The tradition continues. I’ve been documenting my top films of the year since 2002, when Bowling for Columbine took the top spot. This past year had some real gems, including those that made this list, as well as some that didn’t, like low-budget indie The Florida Project and large-scale blockbuster Beauty and the Beast. Check out my 2017 list, then tell me what made your list.
Christopher Nolan’s first IMDb credit came for writing, directing, shooting, editing, and set designing his 3-minute short film, “Doodlebug” (1997). The black-and-white, noirish film was made while Nolan (then credited as “Chris”) was studying English literature at university. Its lone performer, Jeremy Theobald, later starred in Nolan’s feature debut, Following (1998), another black-and-white noir just a year later.
It doesn’t take much to notice the early stages of Nolan’s evolving “film mind” in this brief piece. The various levels of reality at play here are fully on display in a greater form in Nolan’s 2010 film, Inception.
Breathe deep. Following lackluster box office numbers of late, 2015 is aiming to usher in a wealth of cinematic riches with an onslaught of proven tentpoles. Such films scheduled with 2015 release dates includeFurious 7, Avengers: Age of Ultron, Pitch Perfect 2, Jurassic World,Ted 2, Spectre (“Bond 24”), <exhale> The Hunger Games: Mockingjay – Part 2, Star Wars: Episode VII – The Force Awakens, and Mission: Impossible 5 <exhale>. But in case that’s not enough to quench your appetite, there’s Peanuts coming in November. That doesn’t hit your sweet spot? Fifty Shades of Grey bows in February.
Each of Limité’s Film writers presents 10 of her or his most-anticipated films of 2015. Check out their picks, then tell us what you’re looking forward to seeing in the new year.
All synopses are courtesy of IMDb.com, unless otherwise noted. As films are in various stages of production, information is subject to change, including release dates.
Who would have thought the year’s greatest thriller would be a documentary? In the days following Citizenfour’s world premiere at the New York Film Festival last Friday, various news and entertainment outlets have been lauding filmmaker Laura Poitras’s achievement, and rightfully so. Of all the films this reviewer screened at the 52nd New York Film Festival, none has left an impact quite as deep as Citizenfour.
On August 24, 2009, LimitéMagazine.com originally posted my exclusive interview with Aaron Guzikowski, screenwriter of the upcoming film Prisoners, starring Hugh Jackman and Jake Gyllenhaal. At the time, the film was due for a release in late 2009, but after some delays, it will finally hit the big screen this September 20, following screenings at the Telluride and Toronto International Film Festivals. In the meantime, Guzikowski’s first produced screenplay, Contraband, made waves at theatres last year with Mark Wahlberg’s and Kate Beckinsale’s names above the title.
This Throwback Thursday, I’m reposting this interview in the wake of Prisoners‘ September release.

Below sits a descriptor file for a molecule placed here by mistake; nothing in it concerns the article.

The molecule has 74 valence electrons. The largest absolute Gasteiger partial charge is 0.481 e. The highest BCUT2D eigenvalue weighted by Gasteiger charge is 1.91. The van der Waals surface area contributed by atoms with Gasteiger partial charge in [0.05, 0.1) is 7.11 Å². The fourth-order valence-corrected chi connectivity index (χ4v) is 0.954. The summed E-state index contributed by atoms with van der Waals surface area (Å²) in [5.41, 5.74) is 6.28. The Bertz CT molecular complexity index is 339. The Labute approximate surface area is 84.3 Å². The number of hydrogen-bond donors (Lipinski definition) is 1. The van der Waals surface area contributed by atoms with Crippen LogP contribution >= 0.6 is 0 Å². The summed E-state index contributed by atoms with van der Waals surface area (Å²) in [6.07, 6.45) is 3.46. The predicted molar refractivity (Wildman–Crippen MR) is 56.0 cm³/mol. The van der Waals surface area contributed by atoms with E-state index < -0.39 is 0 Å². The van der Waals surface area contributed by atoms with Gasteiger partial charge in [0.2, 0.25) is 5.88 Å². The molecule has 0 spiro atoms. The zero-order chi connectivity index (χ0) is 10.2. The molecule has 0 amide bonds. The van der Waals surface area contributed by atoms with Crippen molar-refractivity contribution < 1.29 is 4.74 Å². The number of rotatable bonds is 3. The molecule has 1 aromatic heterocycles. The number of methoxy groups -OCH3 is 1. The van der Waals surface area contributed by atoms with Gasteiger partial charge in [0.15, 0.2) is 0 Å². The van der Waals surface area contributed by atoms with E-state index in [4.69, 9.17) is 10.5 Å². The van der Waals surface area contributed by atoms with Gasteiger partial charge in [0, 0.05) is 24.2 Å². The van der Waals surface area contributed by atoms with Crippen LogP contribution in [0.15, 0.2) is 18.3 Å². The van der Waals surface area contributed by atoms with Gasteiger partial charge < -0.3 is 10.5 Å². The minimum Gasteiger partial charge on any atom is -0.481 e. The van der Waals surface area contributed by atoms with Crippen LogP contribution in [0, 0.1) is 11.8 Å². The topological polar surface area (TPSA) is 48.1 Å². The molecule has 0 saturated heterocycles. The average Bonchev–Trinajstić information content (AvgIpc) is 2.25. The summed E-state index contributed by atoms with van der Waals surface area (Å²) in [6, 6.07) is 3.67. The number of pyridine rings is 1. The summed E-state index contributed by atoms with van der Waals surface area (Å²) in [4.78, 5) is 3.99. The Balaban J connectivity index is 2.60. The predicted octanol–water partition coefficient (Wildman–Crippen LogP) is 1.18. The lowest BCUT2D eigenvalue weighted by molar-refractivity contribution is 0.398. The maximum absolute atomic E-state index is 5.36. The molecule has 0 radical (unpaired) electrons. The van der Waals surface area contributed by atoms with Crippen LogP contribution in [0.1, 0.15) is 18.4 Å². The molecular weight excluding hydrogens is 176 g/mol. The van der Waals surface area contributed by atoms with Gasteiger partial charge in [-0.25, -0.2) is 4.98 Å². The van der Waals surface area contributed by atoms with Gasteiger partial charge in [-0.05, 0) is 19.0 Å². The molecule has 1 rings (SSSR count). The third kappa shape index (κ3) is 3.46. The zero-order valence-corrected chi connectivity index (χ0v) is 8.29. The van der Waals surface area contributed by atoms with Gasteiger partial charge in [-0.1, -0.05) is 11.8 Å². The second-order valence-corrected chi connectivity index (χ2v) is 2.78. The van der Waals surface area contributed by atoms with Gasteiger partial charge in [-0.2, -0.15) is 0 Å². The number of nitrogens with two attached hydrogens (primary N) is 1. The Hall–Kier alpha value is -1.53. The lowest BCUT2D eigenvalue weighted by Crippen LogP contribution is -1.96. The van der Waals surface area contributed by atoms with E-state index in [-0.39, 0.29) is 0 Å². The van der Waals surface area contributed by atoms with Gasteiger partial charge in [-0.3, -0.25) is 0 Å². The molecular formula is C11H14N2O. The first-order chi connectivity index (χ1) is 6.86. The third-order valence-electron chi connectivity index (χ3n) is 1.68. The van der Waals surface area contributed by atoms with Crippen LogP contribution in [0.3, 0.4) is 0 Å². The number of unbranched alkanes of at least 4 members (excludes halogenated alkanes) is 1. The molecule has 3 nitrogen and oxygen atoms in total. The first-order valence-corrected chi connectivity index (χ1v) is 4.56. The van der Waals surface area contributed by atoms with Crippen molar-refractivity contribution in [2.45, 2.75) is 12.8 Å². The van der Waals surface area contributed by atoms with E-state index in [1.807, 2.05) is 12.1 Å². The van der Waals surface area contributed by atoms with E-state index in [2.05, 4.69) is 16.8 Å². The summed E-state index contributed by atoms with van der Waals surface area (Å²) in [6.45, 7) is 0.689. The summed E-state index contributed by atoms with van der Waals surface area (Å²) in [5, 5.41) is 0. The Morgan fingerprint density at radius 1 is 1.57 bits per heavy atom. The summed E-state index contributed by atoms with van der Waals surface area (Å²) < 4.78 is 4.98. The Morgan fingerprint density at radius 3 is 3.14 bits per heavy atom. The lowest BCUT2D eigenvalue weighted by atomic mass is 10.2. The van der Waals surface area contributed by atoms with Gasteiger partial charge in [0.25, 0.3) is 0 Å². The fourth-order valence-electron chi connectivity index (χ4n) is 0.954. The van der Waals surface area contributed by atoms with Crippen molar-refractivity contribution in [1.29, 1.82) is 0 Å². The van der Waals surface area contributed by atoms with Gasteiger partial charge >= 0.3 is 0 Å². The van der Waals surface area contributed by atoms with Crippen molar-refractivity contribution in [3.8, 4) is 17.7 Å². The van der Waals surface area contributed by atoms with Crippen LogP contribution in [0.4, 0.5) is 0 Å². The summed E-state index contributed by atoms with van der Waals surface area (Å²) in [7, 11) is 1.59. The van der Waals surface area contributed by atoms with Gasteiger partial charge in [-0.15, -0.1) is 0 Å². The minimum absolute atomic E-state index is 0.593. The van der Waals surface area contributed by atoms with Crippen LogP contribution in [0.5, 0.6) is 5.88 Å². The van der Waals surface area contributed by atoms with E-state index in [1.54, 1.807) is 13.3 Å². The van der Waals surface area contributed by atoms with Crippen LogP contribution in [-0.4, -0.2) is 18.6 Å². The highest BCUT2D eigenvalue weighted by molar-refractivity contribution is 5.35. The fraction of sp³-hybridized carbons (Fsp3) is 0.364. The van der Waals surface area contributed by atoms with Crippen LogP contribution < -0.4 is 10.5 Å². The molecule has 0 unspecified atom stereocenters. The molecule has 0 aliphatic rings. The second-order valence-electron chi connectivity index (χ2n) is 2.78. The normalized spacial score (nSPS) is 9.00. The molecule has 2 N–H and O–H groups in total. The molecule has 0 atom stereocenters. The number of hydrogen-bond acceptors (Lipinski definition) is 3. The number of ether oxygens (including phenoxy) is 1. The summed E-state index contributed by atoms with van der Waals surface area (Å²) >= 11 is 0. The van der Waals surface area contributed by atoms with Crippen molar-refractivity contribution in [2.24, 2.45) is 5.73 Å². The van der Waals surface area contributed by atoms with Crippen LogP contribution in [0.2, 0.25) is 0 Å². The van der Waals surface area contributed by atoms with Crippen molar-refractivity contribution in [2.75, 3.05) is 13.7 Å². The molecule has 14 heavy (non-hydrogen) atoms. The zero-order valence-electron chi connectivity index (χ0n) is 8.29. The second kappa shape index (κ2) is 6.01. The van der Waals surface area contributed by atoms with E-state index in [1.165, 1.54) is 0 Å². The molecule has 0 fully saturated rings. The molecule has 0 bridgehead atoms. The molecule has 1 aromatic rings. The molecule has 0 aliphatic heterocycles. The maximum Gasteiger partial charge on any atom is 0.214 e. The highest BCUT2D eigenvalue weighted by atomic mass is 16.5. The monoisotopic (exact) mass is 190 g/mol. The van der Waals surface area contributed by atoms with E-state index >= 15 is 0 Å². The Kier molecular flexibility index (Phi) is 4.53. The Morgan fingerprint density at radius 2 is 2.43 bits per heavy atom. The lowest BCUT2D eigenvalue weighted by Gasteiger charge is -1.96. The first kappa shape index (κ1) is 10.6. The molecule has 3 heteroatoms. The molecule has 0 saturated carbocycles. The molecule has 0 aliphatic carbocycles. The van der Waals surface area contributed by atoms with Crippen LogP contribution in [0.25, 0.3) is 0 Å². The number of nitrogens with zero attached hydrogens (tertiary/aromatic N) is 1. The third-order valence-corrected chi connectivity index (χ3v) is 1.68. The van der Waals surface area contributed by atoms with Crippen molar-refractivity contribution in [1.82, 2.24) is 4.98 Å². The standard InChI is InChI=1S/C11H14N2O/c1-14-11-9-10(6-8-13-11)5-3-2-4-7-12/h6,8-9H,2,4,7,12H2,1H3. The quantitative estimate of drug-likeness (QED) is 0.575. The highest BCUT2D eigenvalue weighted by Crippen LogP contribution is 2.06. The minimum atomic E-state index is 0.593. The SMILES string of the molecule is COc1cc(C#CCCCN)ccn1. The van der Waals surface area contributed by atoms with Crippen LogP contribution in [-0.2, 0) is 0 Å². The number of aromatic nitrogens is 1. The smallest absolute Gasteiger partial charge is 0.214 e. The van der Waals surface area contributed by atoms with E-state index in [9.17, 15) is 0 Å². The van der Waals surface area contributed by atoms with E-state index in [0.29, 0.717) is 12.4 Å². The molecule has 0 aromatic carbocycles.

(originally posted August 24, 2009)
In New York and LA, you couldn’t spit without hitting someone who’s writing a screenplay. Out of the thousands who try, only a handful might actually sell their scripts, and even fewer will have them produced. So what’s Aaron Guzikowski’s secret?
I have been waiting for this film for a very long time. Originally scheduled to be released last year, Gravity will now open on October 4, 2013. Director Alfonso Cuarón is one of my go-to directors. He has an ability to capture a very real and gritty aspect of life and the “human condition” (there’s that term I hate so much). The director worked on this film with frequent collaborator, DP Emmanuel Lubezki, who just happens to be my favorite cinematographer. If only the film were pushed to a November/December release it might stand a better shot at Oscar gold. Here’s hoping it resonates with voters.
Astronauts attempt to return to earth after debris crashes into their space shuttle, leaving them drifting alone in space.
Labor Day has passed, and now it’s time to consider this year’s crop of what will inevitably be considered some of Oscar’s biggest fodder. It’s no surprise that when it comes to the Academy Awards, the movies that are most likely to be honored with a nomination are those that are released towards the end of the year. Some of this year’s frontrunners appear to be Argo, Django Unchained, The Hobbit: An Unexpected Journey, Hyde Park on Hudson, Life of Pi, Lincoln, The Master, Les Misérables, Silver Linings Playbook, Wreck-It Ralph, and Zero Dark Thirty. Of course, there’s plenty of other flicks to look forward to, spanning all genres and audience interests.
Note: All non-authored pieces’ loglines are courtesy of IMDb.com.
Synopsis (courtesy of IMDb):
A private detective takes on a case that involves him with three eccentric criminals, a gorgeous liar, and their quest for a priceless statuette.
This film is on my 170 list, and I did watch it some years ago, but even then I told myself I’d have to re-watch it someday. I must not have been in the proper mindset the first time because I recall not following the story very well. Any film with the notoriety of The Maltese Falcon and with names like John Huston, Humphrey Bogart, Mary Astor, and Peter Lorre attached deserves a second watch. This film came out the same year as Citizen Kane and is the iconic Huston’s directorial debut. It earned three Academy Award nominations, including Best Picture, Best Screenplay (Huston), and Best Supporting Actor (Sydney Greenstreet).
Director: John Huston Screenwriter: John Huston Producer: Hal B. Wallis Cast: Humphrey Bogart, Mary Astor, Peter Lorre, Gladys George, Sydney Greenstreet Genres: Crime, Noir Distributor: Warner Bros. Pictures Runtime: 100 min.